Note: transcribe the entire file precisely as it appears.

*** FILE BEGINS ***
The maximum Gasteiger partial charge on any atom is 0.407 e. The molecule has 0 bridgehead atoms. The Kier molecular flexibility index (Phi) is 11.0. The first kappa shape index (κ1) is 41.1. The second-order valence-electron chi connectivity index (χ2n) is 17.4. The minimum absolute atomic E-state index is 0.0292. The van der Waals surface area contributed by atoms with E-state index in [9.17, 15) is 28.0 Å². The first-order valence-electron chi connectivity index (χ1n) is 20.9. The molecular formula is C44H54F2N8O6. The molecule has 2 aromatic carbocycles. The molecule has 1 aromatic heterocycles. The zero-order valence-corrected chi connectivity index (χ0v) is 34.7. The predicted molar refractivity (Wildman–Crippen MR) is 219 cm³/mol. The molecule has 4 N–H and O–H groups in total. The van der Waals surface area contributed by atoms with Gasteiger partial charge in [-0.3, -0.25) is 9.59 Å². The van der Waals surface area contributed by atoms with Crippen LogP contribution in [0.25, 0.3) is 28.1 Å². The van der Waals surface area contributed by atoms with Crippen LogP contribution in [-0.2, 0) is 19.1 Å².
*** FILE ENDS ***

The maximum Gasteiger partial charge on any atom is 0.407 e. The molecule has 0 bridgehead atoms. The Kier molecular flexibility index (Phi) is 11.0. The first kappa shape index (κ1) is 41.1. The second-order valence-electron chi connectivity index (χ2n) is 17.4. The minimum absolute atomic E-state index is 0.0292. The van der Waals surface area contributed by atoms with E-state index in [9.17, 15) is 28.0 Å². The first-order valence-electron chi connectivity index (χ1n) is 20.9. The molecular formula is C44H54F2N8O6. The molecule has 2 aromatic carbocycles. The molecule has 1 aromatic heterocycles. The zero-order valence-corrected chi connectivity index (χ0v) is 34.7. The predicted molar refractivity (Wildman–Crippen MR) is 219 cm³/mol. The molecule has 4 N–H and O–H groups in total. The van der Waals surface area contributed by atoms with Gasteiger partial charge in [-0.3, -0.25) is 9.59 Å². The van der Waals surface area contributed by atoms with Crippen LogP contribution in [0.25, 0.3) is 28.1 Å². The van der Waals surface area contributed by atoms with Crippen LogP contribution in [-0.2, 0) is 19.1 Å².